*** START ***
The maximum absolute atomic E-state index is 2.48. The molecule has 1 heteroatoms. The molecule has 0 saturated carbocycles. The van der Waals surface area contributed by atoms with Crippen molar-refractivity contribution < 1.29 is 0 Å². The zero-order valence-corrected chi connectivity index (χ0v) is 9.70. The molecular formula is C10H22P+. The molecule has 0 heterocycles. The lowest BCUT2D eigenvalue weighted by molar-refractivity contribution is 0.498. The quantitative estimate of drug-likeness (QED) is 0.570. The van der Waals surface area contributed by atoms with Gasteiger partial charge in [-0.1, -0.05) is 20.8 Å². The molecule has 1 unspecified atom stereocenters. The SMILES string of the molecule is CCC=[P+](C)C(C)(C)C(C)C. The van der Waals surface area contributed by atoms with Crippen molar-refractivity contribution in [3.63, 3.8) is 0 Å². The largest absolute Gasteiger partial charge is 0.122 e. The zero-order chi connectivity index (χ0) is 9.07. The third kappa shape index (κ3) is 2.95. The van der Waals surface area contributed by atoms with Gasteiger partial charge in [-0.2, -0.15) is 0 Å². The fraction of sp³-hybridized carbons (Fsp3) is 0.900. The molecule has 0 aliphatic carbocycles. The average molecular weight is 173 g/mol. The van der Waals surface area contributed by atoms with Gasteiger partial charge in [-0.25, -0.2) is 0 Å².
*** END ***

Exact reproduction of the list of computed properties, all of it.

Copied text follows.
The maximum absolute atomic E-state index is 2.48. The molecule has 1 heteroatoms. The molecule has 0 saturated carbocycles. The van der Waals surface area contributed by atoms with Crippen molar-refractivity contribution < 1.29 is 0 Å². The zero-order valence-corrected chi connectivity index (χ0v) is 9.70. The molecular formula is C10H22P+. The molecule has 0 heterocycles. The lowest BCUT2D eigenvalue weighted by molar-refractivity contribution is 0.498. The quantitative estimate of drug-likeness (QED) is 0.570. The van der Waals surface area contributed by atoms with Gasteiger partial charge in [-0.1, -0.05) is 20.8 Å². The molecule has 1 unspecified atom stereocenters. The SMILES string of the molecule is CCC=[P+](C)C(C)(C)C(C)C. The van der Waals surface area contributed by atoms with Crippen molar-refractivity contribution in [3.63, 3.8) is 0 Å². The largest absolute Gasteiger partial charge is 0.122 e. The zero-order chi connectivity index (χ0) is 9.07. The third kappa shape index (κ3) is 2.95. The van der Waals surface area contributed by atoms with Gasteiger partial charge in [-0.2, -0.15) is 0 Å². The fraction of sp³-hybridized carbons (Fsp3) is 0.900. The molecule has 0 aliphatic carbocycles. The average molecular weight is 173 g/mol. The van der Waals surface area contributed by atoms with Gasteiger partial charge in [-0.25, -0.2) is 0 Å².